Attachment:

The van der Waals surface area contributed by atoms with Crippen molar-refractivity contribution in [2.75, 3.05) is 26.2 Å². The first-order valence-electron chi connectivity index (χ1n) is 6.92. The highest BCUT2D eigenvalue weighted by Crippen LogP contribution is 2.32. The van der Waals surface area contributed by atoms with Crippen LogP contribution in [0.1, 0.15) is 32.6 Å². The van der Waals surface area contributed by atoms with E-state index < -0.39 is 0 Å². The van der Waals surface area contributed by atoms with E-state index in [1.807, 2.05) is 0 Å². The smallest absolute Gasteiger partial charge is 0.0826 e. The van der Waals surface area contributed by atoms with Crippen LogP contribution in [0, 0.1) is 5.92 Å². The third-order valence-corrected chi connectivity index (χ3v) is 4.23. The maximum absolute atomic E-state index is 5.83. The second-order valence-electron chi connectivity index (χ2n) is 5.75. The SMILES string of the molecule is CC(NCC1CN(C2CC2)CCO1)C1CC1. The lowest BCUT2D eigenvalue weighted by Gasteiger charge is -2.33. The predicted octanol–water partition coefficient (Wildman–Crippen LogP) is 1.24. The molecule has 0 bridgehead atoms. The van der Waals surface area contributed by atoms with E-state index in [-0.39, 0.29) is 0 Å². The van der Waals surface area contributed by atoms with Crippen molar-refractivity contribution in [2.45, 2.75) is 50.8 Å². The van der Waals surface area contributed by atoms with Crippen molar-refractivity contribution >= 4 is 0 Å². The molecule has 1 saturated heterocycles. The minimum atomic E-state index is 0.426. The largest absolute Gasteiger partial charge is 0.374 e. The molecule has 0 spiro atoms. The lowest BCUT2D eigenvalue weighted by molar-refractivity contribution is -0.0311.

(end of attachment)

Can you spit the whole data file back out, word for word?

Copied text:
The van der Waals surface area contributed by atoms with Crippen molar-refractivity contribution in [2.75, 3.05) is 26.2 Å². The first-order valence-electron chi connectivity index (χ1n) is 6.92. The highest BCUT2D eigenvalue weighted by Crippen LogP contribution is 2.32. The van der Waals surface area contributed by atoms with Crippen LogP contribution in [0.1, 0.15) is 32.6 Å². The van der Waals surface area contributed by atoms with E-state index < -0.39 is 0 Å². The van der Waals surface area contributed by atoms with E-state index in [1.807, 2.05) is 0 Å². The smallest absolute Gasteiger partial charge is 0.0826 e. The van der Waals surface area contributed by atoms with Crippen LogP contribution in [0, 0.1) is 5.92 Å². The third-order valence-corrected chi connectivity index (χ3v) is 4.23. The maximum absolute atomic E-state index is 5.83. The second-order valence-electron chi connectivity index (χ2n) is 5.75. The SMILES string of the molecule is CC(NCC1CN(C2CC2)CCO1)C1CC1. The lowest BCUT2D eigenvalue weighted by Gasteiger charge is -2.33. The predicted octanol–water partition coefficient (Wildman–Crippen LogP) is 1.24. The molecule has 0 bridgehead atoms. The van der Waals surface area contributed by atoms with E-state index in [-0.39, 0.29) is 0 Å². The van der Waals surface area contributed by atoms with Crippen molar-refractivity contribution in [2.45, 2.75) is 50.8 Å². The van der Waals surface area contributed by atoms with Crippen molar-refractivity contribution >= 4 is 0 Å². The molecule has 1 saturated heterocycles. The minimum atomic E-state index is 0.426. The largest absolute Gasteiger partial charge is 0.374 e. The molecule has 0 spiro atoms. The lowest BCUT2D eigenvalue weighted by molar-refractivity contribution is -0.0311.